The DJI Phantom 4 Multispectral drone for field scouting

The Process and Solution – A New Collaborative Service

The farmer went about creating the VDS maps for DJI Agriculture drones based on Agremo analysis, and the ease of use and accuracy were tested on their field using the following technology workflow:

  • Ground truth process: Field data on weeds’ identity and densities were collected manually from one point in the test farm. A location pin or polygon can mark the plot to integrate it later into digital maps.
  • Mapping & AI analyses: DJI Agriculture drones P4M collected imagery of the farm, which was stitched to prepare field maps.
  • Agremo analysis: The stitched map was analyzed automatically by Weed Detection analysis based on AI, machine learning, and computer vision, informed by state-of-art vegetative indices for weed analysis.
  • Project report: The analysis result was a report that showed the analyzed data and map depicting three zones with varying intensities of volunteer corn infestation.
  • Spraying maps: Agremo used the analyzed map to prepare a prescriptive VDS map compatible with the AGRAS drone platform.
  • Field spraying: The farmer used a DJI AGRAS T30 drone equipped with the new spraying map prepared by Agremo to spot-treat the specific zones where volunteer corn infestation occurred.

By comparing the AI detection result with ground truth, the Agremo analysis was over 95% accurate.

The DJI AGRAS T30 drone for herbicide spraying

Farmer’s gains from the Agremo & DJI Service

The DJI Agras drone flew and sprayed only the spots where the farmer had volunteer corn in soybean.

Of the total 65 acres of farmland, the farmer had 3.75 acres of individual corn and six acres of clumped corn, and if the farmer had not controlled the volunteer corn, they would have suffered a loss of 15% and 60% yield, respectively. See Table 1.

Table 1: Weed infestation areas and possible losses if the farmer did not control volunteer corn

The expected farm yield is 50 bushels per acre sold at $15 per bushel. The farmer would have incurred a total loss of $3122, $422 due to individual corn and $2,700 due to clumped corn. That would have been a loss of $48 per acre.

With the new technology from Agremo and DJI, the farmer treated only 9.75 acres instead of treating the entire farm with flat spraying rates, saving considerable money. So the increased yield that the farmer obtained by treating the crop was not the only benefit of the new technology.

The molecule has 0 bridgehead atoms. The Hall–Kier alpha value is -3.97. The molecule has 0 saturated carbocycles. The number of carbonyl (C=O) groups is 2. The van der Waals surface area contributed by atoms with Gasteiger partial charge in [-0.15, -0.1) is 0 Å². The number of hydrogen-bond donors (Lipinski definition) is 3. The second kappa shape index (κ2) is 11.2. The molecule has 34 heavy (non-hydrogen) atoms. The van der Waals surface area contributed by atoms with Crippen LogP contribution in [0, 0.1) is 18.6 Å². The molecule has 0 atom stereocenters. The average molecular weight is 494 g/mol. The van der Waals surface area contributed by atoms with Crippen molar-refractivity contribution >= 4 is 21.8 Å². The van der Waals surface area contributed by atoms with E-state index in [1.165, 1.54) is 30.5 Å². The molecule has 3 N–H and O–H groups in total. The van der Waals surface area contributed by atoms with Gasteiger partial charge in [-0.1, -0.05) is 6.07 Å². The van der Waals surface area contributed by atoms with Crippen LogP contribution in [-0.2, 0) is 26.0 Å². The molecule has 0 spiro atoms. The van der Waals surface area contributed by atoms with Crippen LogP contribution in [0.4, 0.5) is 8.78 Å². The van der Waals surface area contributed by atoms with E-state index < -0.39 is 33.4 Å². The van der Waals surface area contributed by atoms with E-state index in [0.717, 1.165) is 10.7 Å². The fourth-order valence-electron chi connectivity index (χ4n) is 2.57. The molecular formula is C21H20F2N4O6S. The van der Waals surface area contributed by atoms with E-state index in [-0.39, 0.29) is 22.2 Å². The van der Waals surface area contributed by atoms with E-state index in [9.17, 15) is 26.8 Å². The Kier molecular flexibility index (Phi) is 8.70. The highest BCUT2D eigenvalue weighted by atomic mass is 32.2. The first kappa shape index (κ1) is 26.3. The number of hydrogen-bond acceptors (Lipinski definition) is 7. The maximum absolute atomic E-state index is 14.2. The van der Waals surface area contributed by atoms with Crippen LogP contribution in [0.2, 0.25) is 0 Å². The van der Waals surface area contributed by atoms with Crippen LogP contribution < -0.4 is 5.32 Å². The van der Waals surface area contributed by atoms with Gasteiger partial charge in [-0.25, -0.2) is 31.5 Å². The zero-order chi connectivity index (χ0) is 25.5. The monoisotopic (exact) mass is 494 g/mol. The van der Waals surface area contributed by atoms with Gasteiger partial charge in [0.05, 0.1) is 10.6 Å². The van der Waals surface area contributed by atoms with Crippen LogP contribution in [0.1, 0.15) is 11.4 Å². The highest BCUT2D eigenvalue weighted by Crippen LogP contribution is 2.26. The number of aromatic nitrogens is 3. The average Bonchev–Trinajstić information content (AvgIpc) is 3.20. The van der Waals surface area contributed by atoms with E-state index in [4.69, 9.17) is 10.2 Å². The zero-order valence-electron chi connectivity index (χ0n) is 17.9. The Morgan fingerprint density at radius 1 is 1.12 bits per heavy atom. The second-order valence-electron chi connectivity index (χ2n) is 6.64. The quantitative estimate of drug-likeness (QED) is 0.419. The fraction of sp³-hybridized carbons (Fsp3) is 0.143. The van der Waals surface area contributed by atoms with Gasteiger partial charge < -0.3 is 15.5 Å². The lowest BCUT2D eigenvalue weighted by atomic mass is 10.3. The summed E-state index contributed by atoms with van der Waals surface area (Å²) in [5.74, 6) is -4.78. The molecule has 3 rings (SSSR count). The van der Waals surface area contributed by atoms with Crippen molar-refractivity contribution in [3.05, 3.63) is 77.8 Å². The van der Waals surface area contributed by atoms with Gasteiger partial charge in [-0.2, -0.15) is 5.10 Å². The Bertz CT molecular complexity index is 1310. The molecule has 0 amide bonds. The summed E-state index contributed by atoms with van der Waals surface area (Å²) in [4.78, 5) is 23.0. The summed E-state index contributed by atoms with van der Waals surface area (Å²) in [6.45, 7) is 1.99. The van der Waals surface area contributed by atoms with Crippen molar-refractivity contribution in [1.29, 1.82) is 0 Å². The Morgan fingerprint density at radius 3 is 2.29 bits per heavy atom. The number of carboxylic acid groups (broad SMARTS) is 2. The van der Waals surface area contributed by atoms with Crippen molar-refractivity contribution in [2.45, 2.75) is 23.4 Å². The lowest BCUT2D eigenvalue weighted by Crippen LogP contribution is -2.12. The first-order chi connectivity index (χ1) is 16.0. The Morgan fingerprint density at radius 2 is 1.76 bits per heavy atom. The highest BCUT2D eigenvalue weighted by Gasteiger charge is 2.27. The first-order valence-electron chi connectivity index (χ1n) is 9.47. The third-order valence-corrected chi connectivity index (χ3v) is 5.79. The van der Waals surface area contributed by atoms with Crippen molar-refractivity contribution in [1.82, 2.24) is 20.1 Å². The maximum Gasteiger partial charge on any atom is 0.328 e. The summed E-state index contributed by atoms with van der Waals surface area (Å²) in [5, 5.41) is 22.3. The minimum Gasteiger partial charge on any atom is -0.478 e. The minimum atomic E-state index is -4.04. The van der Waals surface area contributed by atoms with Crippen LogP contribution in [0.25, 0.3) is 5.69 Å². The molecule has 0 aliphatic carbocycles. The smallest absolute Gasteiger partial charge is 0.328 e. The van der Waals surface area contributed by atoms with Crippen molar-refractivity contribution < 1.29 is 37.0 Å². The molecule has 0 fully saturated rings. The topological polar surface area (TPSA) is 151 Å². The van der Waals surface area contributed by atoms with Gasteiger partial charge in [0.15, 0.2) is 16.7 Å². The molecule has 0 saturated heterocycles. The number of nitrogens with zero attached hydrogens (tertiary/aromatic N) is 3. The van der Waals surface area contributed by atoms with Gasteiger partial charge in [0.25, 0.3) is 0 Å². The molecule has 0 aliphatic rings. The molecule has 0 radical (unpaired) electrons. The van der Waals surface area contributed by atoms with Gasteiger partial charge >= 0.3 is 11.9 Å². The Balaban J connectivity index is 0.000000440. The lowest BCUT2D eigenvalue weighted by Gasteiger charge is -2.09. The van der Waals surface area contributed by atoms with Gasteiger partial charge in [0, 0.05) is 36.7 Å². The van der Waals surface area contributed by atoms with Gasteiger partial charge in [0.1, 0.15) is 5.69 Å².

Returns on Investment

Using the spot treatment increased the farmers’ ROI in two ways:

  • Reducing the amount and cost needed for herbicide treatment.
  • Eliminating crop losses due to driving.

Table 2: Comparison of flat and Agremo-DJI spot treatment costs shows that the prices per acre are lower, and yield and profits are higher. 

The cost of herbicide for flat spraying the entire field at $7 per acre would have cost the farmer $455, and the yield losses due to soil compaction caused by driving would have been $975 (or $15 per acre). So the total cost to the farmer from flat spraying would be $1,430.

AGRAS sprays only those places that Agremo AI identified, so the farmer had to spend only 60% of the herbicides. As a result, the cost of the chemicals was down to only $4.20 per acre or $273 for the entire weed management. Moreover, the yield was higher as there were no crop losses due to driving the sprayer in the field. So their ROI from spot treatment is significantly higher than from flat treatment.

With a savings of $17.80 per acre, the farmer’s ROI from the Agremo-DJI spot treatment was 68.39% higher than the flat treatment! And that is a bottom line hard to beat.

By Skypiea